Non-agenda public comment: An opportunity to speak on topics that are not otherwise listed on the agenda.

Phantom Floor: Located within the space above or below actual floors within a building, and measured separately above each actual floor or below the lowest actual floor for under floor area.

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Preliminary review: An initial review of a project, at which time a vote is not expected. However, the Committee may, by a unanimous vote, proceed to consider a vote of recommendation on a project presented for Preliminary Review.

Processes: Applications for permits, maps, and other approvals are reviewed through one of the five decision processes (see below).

Process 1: A project for which City staff conducts the review and issues a decision to approve or deny, with no Community Planning Group review required.

Process 2: A project for which City staff conducts the review and issues a decision to approve or deny. At this process level, public notice is required when applications are submitted (and some subsequent stages) to all property owners, tenants, community planning groups within 300 feet of the development and anyone requesting notice.

Process 3: A project for which a review is conducted by City staff, with a final decision by a hearing officer. At this process level, public notice is required when applications are submitted (and some subsequent stages) to all property owners, tenants, community planning groups within 300 feet of the development and anyone requesting notice.

Process 4: A project for which a review is conducted by City staff, followed by a San Diego Planning Commission hearing and decision. At this process level, public notice is required when applications are submitted (and some subsequent stages) to all property owners, tenants, community planning groups within 300 feet of the development and anyone requesting notice.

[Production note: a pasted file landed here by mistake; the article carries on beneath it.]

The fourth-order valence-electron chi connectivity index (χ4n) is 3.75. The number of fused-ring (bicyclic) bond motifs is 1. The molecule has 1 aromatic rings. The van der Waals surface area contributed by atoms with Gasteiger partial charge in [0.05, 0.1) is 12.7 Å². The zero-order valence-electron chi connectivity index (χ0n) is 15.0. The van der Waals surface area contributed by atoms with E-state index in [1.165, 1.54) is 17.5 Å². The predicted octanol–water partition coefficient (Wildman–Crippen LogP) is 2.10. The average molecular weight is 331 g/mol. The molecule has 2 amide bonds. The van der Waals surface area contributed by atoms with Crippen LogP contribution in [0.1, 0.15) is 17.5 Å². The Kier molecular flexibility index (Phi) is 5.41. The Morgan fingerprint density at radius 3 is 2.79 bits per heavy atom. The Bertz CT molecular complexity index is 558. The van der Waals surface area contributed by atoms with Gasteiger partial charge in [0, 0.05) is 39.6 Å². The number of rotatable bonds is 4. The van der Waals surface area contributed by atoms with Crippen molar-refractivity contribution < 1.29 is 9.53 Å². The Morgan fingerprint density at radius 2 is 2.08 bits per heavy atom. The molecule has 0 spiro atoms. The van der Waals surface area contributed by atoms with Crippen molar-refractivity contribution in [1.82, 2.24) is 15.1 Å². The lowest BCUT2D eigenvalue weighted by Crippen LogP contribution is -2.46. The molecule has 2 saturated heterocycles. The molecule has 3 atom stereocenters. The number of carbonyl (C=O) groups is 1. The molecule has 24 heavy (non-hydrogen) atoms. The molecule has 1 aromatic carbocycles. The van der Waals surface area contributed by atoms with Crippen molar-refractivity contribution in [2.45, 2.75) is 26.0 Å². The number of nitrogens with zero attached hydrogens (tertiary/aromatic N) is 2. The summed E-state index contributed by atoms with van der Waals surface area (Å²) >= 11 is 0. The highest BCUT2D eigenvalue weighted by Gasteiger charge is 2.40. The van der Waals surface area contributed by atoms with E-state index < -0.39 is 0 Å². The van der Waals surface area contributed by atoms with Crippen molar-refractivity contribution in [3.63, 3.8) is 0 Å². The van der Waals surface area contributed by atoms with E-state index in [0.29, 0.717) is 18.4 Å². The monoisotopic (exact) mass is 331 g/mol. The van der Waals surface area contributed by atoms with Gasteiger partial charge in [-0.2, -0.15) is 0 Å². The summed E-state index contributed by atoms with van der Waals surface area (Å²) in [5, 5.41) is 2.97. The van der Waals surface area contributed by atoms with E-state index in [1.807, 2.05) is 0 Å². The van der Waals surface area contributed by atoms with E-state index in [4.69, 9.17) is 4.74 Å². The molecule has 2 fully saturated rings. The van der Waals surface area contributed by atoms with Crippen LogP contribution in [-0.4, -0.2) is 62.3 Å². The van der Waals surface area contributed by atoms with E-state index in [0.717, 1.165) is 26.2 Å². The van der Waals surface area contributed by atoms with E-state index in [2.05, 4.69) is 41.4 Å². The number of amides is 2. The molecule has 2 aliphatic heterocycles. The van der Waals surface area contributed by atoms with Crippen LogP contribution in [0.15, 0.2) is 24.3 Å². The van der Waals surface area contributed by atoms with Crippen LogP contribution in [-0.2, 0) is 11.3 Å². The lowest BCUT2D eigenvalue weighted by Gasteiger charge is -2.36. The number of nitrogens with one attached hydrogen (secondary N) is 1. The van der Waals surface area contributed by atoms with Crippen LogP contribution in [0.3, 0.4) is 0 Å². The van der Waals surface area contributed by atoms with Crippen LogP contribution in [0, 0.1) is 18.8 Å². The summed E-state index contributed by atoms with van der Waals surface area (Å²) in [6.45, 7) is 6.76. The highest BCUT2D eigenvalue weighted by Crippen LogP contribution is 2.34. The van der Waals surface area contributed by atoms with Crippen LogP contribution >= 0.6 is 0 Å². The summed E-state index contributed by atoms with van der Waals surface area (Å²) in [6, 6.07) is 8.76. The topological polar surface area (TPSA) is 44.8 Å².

Process 5: A project for which a review is conducted by City staff, followed by a San Diego Planning Commission recommendation hearing and then a City Council hearing and decision. At this process level, public notice is required when applications are submitted (and some subsequent stages) to all property owners, tenants, community planning groups within 300 feet of the development and anyone requesting notice.

Pulling: Removing an item from the consent agenda and requesting a full presentation of that item. Any member of the public can “pull” an item in advance of a meeting, or at the meeting itself, for any reason.

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Site Development Permit: Required where environmentally sensitive lands are present … to apply site-specific conditions as necessary to assure that the development does not adversely affect the applicable land-use plan and to help ensure that all regulations are met.

SOURCES: San Diego Municipal Code, Article 3, Division 1 titled “definitions”; City of San Diego information page “Types of Discretionary Permits/Approvals”; City of San Diego’s Development Services “Project Submittal Requirements”; City of San Diego Development Review Process.